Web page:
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    1. Part of our problem is of our own making. When there is not a tragedy to get attention, we are focused more inward and do not realize how are community decisions are connected to racism. This is an opportunity to have deeper thought and conversations and influence to speak out with trust and be an example. One BIG area in Edmonds is location and types of housing, and the many assumptions that go with those. Edmonds has a history of fighting integrated housing throughout the city. Edmonds has fought to not have tax dollars help a variety of nonprofit options, including property, partnerships, allocation of funds… to go to citizens in need of affordable housing. Ask the city of the 10% of the black lives who matter, how many could be in safer, affordable housing, and not be ostracized to the 99 corridor? Why does Edmonds design the lower income areas and continue to purchase in the same area for the poorer populations to live “in that neighborhood”? And why do the voices of the Edmonds population who do not want to keep current Edmonds, or integrate Edmonds Citizens throughout neighborhoods overpowering the other voices? Each decision Edmonds makes, directly or indirectly impacts oppressed people. Oppressed people in Edmonds? I am a part of that? Minority candidates interviewed for the City Council position (from Mike Nelson’s move to Mayor) Will Chen stated something to the effect of, the Asian people in the 99 corridor are afraid to go to Council meetings. Jenna Nand also shared she aids distinct minority groups. And Alicia Crank, if memory serves, lives in the 99 corridor area. She shared experiences of feeling shut down while campaigning, and Edmonds citizens publicly tried to take away her validation of her experience and feelings. They weren’t there. We have good Council Members. Let us not lose what minority candidates have shared with us. At one time, Will Chen wanted to develop a part of the 99 corridor as a celebration of diversity. How is his idea being empowered? Beyond the 99 corridor, how are we turning away from NIMBY to IMBY? How are we creating the solution?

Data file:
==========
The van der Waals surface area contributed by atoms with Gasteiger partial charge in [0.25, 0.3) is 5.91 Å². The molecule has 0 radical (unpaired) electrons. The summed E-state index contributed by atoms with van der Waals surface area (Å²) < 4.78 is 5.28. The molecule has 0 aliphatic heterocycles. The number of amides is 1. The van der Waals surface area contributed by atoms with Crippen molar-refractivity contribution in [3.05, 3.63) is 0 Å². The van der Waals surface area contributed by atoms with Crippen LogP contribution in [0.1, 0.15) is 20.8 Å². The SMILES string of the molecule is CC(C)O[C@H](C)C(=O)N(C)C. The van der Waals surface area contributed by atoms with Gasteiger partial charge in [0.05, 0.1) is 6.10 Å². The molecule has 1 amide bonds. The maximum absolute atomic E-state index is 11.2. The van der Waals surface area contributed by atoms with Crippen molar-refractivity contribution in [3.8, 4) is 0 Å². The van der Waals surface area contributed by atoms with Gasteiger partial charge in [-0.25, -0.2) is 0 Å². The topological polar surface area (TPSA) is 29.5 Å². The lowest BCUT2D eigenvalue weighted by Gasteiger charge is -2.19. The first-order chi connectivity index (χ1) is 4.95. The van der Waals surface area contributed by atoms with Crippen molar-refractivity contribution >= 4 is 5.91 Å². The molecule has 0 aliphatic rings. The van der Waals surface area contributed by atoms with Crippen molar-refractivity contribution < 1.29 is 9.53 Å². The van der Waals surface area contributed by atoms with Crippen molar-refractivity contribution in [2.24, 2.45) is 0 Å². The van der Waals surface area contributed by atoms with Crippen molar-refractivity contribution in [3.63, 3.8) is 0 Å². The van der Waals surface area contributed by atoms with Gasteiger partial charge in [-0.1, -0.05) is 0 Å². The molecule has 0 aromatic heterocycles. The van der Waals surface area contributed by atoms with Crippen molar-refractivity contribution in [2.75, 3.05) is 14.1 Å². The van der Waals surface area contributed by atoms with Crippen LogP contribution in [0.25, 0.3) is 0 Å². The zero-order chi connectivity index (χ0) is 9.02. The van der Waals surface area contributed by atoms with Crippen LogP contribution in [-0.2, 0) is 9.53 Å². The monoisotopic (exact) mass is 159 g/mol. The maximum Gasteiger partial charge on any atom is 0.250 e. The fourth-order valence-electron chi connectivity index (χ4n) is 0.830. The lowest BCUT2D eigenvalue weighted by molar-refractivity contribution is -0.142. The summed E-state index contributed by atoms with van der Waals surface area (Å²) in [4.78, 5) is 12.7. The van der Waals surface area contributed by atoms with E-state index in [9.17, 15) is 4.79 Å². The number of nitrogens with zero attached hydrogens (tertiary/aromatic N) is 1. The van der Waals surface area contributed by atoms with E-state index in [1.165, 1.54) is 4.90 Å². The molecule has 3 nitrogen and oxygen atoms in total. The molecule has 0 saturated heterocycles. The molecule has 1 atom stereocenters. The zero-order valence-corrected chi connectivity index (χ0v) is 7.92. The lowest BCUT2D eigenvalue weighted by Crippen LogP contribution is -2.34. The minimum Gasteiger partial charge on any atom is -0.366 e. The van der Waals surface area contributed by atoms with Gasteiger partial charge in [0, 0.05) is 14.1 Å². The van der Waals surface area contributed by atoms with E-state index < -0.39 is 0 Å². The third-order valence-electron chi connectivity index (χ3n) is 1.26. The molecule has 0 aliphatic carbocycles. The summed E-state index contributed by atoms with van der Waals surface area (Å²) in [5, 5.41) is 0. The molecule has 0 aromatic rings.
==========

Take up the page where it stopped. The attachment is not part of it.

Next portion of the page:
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  2. Are all the well planned protests around the world from racism here, racism there, something else?